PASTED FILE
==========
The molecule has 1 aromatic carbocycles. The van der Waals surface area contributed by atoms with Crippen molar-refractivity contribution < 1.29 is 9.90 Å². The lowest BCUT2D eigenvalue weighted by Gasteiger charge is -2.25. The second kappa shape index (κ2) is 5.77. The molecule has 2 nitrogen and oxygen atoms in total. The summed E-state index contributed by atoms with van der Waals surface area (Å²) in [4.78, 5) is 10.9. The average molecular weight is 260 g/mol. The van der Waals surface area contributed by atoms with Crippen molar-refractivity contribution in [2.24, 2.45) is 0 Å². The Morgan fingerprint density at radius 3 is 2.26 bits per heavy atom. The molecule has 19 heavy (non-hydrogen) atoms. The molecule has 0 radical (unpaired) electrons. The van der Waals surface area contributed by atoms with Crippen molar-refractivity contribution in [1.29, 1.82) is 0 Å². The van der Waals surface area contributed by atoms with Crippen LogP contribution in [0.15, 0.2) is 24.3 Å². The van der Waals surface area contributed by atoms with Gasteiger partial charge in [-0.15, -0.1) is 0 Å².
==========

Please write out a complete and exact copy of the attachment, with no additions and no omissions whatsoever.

The molecule has 1 aromatic carbocycles. The van der Waals surface area contributed by atoms with Crippen molar-refractivity contribution < 1.29 is 9.90 Å². The lowest BCUT2D eigenvalue weighted by Gasteiger charge is -2.25. The second kappa shape index (κ2) is 5.77. The molecule has 2 nitrogen and oxygen atoms in total. The summed E-state index contributed by atoms with van der Waals surface area (Å²) in [4.78, 5) is 10.9. The average molecular weight is 260 g/mol. The van der Waals surface area contributed by atoms with Crippen molar-refractivity contribution in [2.24, 2.45) is 0 Å². The Morgan fingerprint density at radius 3 is 2.26 bits per heavy atom. The molecule has 19 heavy (non-hydrogen) atoms. The molecule has 0 radical (unpaired) electrons. The van der Waals surface area contributed by atoms with Crippen molar-refractivity contribution in [1.29, 1.82) is 0 Å². The van der Waals surface area contributed by atoms with Crippen LogP contribution in [0.15, 0.2) is 24.3 Å². The van der Waals surface area contributed by atoms with Gasteiger partial charge in [-0.15, -0.1) is 0 Å².